For Individual Investors in the US

What Does Amazon’s Warehouse Slowdown News Mean for Industrial Real Estate?

Amazon warehouse slowdown news is overblown
Guy Barnard, CFA

Guy Barnard, CFA

Co-Head of Global Property Equities | Portfolio Manager


Jun 8, 2022

Key takeaways:

Guy Barnard, Co-Head of Global Property Equities, provides context to news of Amazon’s warehouse slowdown and the implications on the industrial real estate sector.

Key Takeaways

  • As a leader in e-commerce and one of the largest warehouse tenants in the U.S., Amazon’s impact on warehouse capacity is significant for real estate investment trust (REIT) investors.
  • Recent news of Amazon’s anticipated sublease program has created concerns for industrial real estate. However, this would only account for a fraction of total U.S. industrial inventory, meaning the overall impact on vacancy rates for the sector is likely to be minimal.
  • It will take time for investors to digest the implications of Amazon’s revised warehouse capacity ambitions, but we believe that industrial fundamentals are starting from a position of great strength.

In a previous post, we talked about how the shift from just-in-time to just-in-case supply chains is a multi-year structural trend creating stronger demand for warehouses, accelerated by the structural rise of e-commerce. In line with this, the large demand-supply imbalance has been supporting accelerating warehouse rents.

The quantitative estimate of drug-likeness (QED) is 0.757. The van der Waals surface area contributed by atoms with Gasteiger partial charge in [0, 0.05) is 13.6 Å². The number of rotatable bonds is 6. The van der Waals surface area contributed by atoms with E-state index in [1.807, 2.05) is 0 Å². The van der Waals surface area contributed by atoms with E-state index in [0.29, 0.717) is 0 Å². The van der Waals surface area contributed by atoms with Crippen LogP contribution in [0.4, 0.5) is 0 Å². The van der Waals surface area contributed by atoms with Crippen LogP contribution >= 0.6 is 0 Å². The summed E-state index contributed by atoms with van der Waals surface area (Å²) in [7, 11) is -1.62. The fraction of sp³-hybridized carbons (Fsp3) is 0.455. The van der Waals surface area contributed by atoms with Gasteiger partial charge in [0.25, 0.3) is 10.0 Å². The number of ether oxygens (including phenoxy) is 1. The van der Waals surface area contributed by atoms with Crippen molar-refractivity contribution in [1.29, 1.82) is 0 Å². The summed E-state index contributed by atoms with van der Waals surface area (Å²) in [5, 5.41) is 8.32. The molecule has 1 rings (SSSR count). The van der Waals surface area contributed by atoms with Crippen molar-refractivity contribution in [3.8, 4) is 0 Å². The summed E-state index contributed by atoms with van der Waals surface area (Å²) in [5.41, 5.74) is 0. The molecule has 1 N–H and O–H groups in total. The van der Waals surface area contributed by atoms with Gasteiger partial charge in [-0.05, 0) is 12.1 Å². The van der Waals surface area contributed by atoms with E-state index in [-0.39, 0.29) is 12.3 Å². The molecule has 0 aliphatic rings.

However, investors in industrial real estate have been spooked in recent weeks. In April, Amazon announced during its first quarter earnings call that it had excess warehouse capacity and was temporarily halting growth plans as it seeks to “improve productivity and cost efficiencies.” Now, media outlets have reported that Amazon is planning to “cancel” warehouse leases, aiming to sublease at least 10 million square feet of space amid cooling sales growth. Headlines can of course shift investor perception, and although an Amazon scaleback is certainty not good news, some context helps provide better perspective.

Amazon has unquestionably been a leader in e-commerce and has become the largest tenant in the country, making the company a key driver of U.S. warehouse demand. However, its direct influence on the market peaked in 2020 following a historic boom in online shopping due to COVID-related lockdown measures. Prior to the pandemic, there was always a linear relationship between Amazon’s online retail sales growth and its industrial leasing activity, typically averaging 15% to 20% growth annually.1 The pandemic then fueled an extraordinary rise in e-commerce as consumer shopping habits pivoted. Amazon duly responded with a rampant expansion of its warehouse footprint.

In an attempt to control its own delivery network and amass an empire to rival the most dominant logistics companies, Amazon leased an eye-popping 127 million square feet in 2020. This was followed by a further 106 million square feet in 2021. The company effectively doubled its entire 25-year footprint in the space of two years.2 If Amazon’s first two decades in business sparked a revival of the modern warehouse sector, that 24-month period gave a glimpse into a golden age. While this growth was stratospheric, it was perhaps also rational given the company’s ambition to build an unrivaled logistics system capable of delivering same-day packages to consumers across the U.S. It is clear that such a rate of change in warehouse leasing in such a short space of time was never going to be repeated.

Amazon’s % of U.S. National Industrial Leasing

Source: Janus Henderson Investors, BofA Global Research. “Industrial REITS: AMZN news is not new information; Industrial is a buying opportunity,” 2 May 2022.